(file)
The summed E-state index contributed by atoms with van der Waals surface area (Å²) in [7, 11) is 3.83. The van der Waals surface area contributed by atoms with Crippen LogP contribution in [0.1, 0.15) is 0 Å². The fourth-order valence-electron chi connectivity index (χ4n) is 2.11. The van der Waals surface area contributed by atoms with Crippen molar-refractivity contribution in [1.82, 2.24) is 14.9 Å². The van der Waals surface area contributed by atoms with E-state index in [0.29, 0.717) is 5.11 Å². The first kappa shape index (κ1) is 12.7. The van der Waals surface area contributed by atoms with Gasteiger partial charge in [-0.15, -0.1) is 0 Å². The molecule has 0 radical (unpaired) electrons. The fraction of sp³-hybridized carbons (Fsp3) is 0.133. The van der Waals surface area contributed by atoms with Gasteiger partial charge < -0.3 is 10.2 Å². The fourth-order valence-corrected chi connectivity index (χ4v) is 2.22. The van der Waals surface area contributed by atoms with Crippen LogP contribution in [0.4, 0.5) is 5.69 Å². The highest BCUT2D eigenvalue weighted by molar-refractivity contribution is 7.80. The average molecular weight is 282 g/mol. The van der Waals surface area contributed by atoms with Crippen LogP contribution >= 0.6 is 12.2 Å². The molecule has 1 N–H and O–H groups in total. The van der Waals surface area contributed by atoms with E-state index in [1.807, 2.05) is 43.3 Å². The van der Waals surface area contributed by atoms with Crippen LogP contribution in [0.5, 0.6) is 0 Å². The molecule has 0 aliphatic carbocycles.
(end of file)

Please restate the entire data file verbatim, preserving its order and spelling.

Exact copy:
The summed E-state index contributed by atoms with van der Waals surface area (Å²) in [7, 11) is 3.83. The van der Waals surface area contributed by atoms with Crippen LogP contribution in [0.1, 0.15) is 0 Å². The fourth-order valence-electron chi connectivity index (χ4n) is 2.11. The van der Waals surface area contributed by atoms with Crippen molar-refractivity contribution in [1.82, 2.24) is 14.9 Å². The van der Waals surface area contributed by atoms with E-state index in [0.29, 0.717) is 5.11 Å². The first kappa shape index (κ1) is 12.7. The van der Waals surface area contributed by atoms with Gasteiger partial charge in [-0.15, -0.1) is 0 Å². The molecule has 0 radical (unpaired) electrons. The fraction of sp³-hybridized carbons (Fsp3) is 0.133. The van der Waals surface area contributed by atoms with Gasteiger partial charge < -0.3 is 10.2 Å². The fourth-order valence-corrected chi connectivity index (χ4v) is 2.22. The van der Waals surface area contributed by atoms with Crippen LogP contribution in [0.4, 0.5) is 5.69 Å². The highest BCUT2D eigenvalue weighted by molar-refractivity contribution is 7.80. The average molecular weight is 282 g/mol. The van der Waals surface area contributed by atoms with Crippen LogP contribution >= 0.6 is 12.2 Å². The molecule has 1 N–H and O–H groups in total. The van der Waals surface area contributed by atoms with E-state index in [1.807, 2.05) is 43.3 Å². The van der Waals surface area contributed by atoms with Crippen LogP contribution in [0.5, 0.6) is 0 Å². The molecule has 0 aliphatic carbocycles.